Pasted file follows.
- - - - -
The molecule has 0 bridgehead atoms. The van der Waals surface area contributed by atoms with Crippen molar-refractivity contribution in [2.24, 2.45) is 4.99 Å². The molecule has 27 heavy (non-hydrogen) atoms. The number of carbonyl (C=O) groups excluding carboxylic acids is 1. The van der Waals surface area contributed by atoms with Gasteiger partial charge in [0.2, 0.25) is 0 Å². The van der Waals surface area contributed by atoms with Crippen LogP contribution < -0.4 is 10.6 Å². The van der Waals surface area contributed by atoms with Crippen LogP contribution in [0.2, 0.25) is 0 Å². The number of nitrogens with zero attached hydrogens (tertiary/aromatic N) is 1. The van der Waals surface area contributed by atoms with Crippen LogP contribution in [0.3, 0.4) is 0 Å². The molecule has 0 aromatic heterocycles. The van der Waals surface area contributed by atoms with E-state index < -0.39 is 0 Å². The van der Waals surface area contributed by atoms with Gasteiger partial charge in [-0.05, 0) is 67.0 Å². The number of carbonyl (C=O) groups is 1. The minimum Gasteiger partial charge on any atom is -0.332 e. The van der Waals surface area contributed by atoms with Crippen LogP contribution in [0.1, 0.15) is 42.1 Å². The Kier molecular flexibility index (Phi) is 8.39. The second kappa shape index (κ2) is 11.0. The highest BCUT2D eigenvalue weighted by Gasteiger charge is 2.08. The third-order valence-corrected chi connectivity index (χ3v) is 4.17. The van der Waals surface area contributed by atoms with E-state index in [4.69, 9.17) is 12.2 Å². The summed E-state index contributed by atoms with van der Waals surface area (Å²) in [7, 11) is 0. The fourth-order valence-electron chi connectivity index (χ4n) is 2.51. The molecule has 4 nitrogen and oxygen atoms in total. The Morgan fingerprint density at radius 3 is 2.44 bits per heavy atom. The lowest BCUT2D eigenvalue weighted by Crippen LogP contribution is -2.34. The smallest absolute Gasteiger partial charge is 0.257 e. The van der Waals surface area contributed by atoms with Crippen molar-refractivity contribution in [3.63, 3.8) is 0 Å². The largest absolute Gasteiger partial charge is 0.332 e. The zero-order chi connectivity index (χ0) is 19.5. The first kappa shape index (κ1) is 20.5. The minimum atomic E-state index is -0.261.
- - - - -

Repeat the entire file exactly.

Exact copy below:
The molecule has 0 bridgehead atoms. The van der Waals surface area contributed by atoms with Crippen molar-refractivity contribution in [2.24, 2.45) is 4.99 Å². The molecule has 27 heavy (non-hydrogen) atoms. The number of carbonyl (C=O) groups excluding carboxylic acids is 1. The van der Waals surface area contributed by atoms with Gasteiger partial charge in [0.2, 0.25) is 0 Å². The van der Waals surface area contributed by atoms with Crippen LogP contribution < -0.4 is 10.6 Å². The van der Waals surface area contributed by atoms with Crippen LogP contribution in [0.2, 0.25) is 0 Å². The number of nitrogens with zero attached hydrogens (tertiary/aromatic N) is 1. The van der Waals surface area contributed by atoms with Crippen LogP contribution in [0.3, 0.4) is 0 Å². The molecule has 0 aromatic heterocycles. The van der Waals surface area contributed by atoms with E-state index < -0.39 is 0 Å². The van der Waals surface area contributed by atoms with Gasteiger partial charge in [-0.05, 0) is 67.0 Å². The number of carbonyl (C=O) groups is 1. The minimum Gasteiger partial charge on any atom is -0.332 e. The van der Waals surface area contributed by atoms with Crippen LogP contribution in [0.1, 0.15) is 42.1 Å². The Kier molecular flexibility index (Phi) is 8.39. The second kappa shape index (κ2) is 11.0. The highest BCUT2D eigenvalue weighted by Gasteiger charge is 2.08. The third-order valence-corrected chi connectivity index (χ3v) is 4.17. The van der Waals surface area contributed by atoms with E-state index in [4.69, 9.17) is 12.2 Å². The summed E-state index contributed by atoms with van der Waals surface area (Å²) in [7, 11) is 0. The fourth-order valence-electron chi connectivity index (χ4n) is 2.51. The molecule has 4 nitrogen and oxygen atoms in total. The Morgan fingerprint density at radius 3 is 2.44 bits per heavy atom. The lowest BCUT2D eigenvalue weighted by Crippen LogP contribution is -2.34. The smallest absolute Gasteiger partial charge is 0.257 e. The van der Waals surface area contributed by atoms with Crippen molar-refractivity contribution in [3.63, 3.8) is 0 Å². The largest absolute Gasteiger partial charge is 0.332 e. The zero-order chi connectivity index (χ0) is 19.5. The first kappa shape index (κ1) is 20.5. The minimum atomic E-state index is -0.261.